I believe, as do many spiritual traditions, that depression is the dark night of the soul, a term used by mystic priest Saint John of the Cross, describing his journey through despair to fuller holiness. Seeing depression this way reframes it. The “dark night” speaks to your soul’s development. It’s not just about a biochemical imbalance or a neglectful mother, though these may be the provokers. It’s a releasing of your ego’s grasp on the psyche, permitting positive change that can prompt redefinition of the self. Since the period is profoundly unsettling, it’s commonly perceived as “darkness.” Mystics consider the dark night of depression not a negative, but a test of faith, an occasion for transformation.
The dark night varies in intensity for each of us. It may last weeks or longer. Sometimes your depression may be all encompassing, or it can be less extreme. Whatever your experience of the dark night is, it’s invaluable to find a therapist or wise guide familiar with the divine nature of this terrain…
I stick close to my patients who’re undergoing the dark night. I want to lend a supportive, dependable voice. I want them to know they’re not alone, to show that depression leads to awakening. To feel separate and adrift is a phase of depression.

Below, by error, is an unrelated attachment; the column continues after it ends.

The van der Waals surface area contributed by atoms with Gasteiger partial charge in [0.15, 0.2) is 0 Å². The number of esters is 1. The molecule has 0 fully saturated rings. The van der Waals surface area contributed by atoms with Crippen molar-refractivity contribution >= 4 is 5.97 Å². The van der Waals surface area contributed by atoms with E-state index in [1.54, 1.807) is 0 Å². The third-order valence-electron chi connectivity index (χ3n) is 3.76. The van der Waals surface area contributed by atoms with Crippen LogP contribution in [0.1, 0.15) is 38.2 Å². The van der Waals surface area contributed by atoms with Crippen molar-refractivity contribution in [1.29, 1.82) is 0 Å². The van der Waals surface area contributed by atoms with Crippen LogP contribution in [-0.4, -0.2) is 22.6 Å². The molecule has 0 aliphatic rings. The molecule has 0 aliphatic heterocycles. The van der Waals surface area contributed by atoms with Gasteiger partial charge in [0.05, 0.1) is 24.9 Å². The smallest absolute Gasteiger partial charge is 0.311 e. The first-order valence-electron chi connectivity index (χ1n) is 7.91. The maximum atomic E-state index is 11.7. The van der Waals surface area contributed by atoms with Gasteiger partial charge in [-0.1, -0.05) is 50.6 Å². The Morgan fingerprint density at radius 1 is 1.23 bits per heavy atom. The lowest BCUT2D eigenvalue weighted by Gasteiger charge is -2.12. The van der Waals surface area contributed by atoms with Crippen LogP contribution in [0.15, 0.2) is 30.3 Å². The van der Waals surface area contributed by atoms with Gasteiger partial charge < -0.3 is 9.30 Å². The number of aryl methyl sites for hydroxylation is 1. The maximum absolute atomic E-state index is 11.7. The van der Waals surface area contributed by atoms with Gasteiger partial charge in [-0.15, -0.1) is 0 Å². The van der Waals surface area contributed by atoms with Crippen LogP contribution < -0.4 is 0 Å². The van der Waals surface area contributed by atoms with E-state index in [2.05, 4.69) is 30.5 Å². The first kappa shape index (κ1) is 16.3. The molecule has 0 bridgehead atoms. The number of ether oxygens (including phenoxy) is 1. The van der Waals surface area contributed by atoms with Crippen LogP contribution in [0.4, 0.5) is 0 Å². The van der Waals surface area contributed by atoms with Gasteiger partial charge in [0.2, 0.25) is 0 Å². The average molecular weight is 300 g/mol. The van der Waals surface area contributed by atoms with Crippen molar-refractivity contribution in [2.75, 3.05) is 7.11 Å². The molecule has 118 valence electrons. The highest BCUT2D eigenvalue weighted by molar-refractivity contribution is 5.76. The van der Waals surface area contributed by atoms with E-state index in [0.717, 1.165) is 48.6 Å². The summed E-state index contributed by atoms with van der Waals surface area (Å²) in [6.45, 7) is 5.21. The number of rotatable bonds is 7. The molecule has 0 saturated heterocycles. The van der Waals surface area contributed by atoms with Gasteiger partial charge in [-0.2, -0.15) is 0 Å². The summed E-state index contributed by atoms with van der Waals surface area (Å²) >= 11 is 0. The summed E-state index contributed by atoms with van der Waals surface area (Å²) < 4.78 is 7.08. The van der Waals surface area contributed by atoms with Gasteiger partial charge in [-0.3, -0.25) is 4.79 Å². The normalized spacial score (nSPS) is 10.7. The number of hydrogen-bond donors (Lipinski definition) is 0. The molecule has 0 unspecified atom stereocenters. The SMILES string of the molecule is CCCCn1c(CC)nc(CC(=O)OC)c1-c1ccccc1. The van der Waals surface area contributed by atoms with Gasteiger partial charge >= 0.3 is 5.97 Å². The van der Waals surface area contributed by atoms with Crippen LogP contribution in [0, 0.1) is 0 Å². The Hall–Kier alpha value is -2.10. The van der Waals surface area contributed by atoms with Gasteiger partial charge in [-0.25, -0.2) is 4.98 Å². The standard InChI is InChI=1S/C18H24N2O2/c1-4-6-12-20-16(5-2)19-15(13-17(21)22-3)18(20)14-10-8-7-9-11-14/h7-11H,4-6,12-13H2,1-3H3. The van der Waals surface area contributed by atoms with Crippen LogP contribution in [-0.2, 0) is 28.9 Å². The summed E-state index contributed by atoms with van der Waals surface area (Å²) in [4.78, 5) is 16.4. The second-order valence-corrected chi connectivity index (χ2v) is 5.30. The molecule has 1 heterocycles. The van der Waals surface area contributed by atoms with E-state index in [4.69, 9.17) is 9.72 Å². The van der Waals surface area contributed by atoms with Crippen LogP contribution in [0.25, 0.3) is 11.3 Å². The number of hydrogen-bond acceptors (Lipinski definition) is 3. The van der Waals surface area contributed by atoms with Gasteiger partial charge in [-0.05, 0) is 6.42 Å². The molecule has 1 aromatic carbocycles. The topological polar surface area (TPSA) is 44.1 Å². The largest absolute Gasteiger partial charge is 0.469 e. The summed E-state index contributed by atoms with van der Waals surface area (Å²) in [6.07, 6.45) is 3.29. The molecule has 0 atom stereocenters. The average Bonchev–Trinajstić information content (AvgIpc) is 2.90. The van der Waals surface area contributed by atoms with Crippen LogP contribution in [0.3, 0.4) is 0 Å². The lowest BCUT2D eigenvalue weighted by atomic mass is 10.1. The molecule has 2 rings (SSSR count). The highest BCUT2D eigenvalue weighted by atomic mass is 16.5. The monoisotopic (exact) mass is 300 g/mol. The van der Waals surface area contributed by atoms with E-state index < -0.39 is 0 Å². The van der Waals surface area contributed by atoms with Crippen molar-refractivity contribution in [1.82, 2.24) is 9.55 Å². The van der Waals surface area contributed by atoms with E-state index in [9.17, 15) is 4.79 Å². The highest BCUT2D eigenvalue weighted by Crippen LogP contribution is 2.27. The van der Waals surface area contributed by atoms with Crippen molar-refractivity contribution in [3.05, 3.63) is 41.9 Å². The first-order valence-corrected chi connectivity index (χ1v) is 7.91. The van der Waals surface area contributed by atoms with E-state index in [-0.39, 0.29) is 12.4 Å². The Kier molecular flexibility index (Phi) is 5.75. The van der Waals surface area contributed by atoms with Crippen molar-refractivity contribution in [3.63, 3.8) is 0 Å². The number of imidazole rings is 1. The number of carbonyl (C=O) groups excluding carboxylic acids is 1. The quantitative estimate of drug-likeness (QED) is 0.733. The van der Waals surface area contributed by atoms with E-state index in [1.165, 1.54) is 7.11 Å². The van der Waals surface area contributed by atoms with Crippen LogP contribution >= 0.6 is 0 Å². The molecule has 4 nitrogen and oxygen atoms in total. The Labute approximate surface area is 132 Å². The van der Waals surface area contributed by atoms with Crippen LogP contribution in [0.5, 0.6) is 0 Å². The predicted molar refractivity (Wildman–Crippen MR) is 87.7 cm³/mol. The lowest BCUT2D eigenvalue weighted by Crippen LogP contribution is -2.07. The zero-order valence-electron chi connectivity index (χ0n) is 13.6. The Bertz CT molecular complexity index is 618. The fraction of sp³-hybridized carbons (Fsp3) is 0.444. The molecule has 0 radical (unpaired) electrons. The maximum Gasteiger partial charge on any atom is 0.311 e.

I’m no Pollyanna, but what I’ve learned about the dark night is that it can organically incubate something drastically unexpected–and good–if you have the proper support. The emphatic “I can’ts” often evolve into surprising ways of viewing yourself and spirit even when everything in you argues against such possibility.
During depression, you’ve got to look into eyes you trust. You’ve got to receive consistent, reliable counsel to keep moving ahead. Whenever I’ve been depressed, you’d better believe I’ve sought a spiritually canny guide to be there for me.
Oddly, the path to emotional freedom can sometimes wind in directions that may seem like the wrong way. I cherish Buddhist nun Pema Chodron’s position on the dark night: “In the process of discovering our true nature, the journey goes down, not up, as if the mountain pointed toward the earth instead of the sky. We move down and down and down, and with us move millions of others, our companions in awakening …Right there we discover a love that will not die.” During depression let this expanded awareness sanctify your passage and bring hope. Hope that depression will end. Hope that you’ll ascend from the depths, brighter, more open-hearted. Hope that you’ll gain deeper compassion for yourself and others.
I stumbled upon Dr. Judith Orloff’s “description” of DEPRESSION… and she makes some sense to me as she “reframes” the clinical definition.
I ove how she sees the parallels between the symptoms of clinical depression and John of the Cross’ “dark night of the soul”… I wonder how his “dark night of the spirit” connects to these, if it does? What do y’all reckon?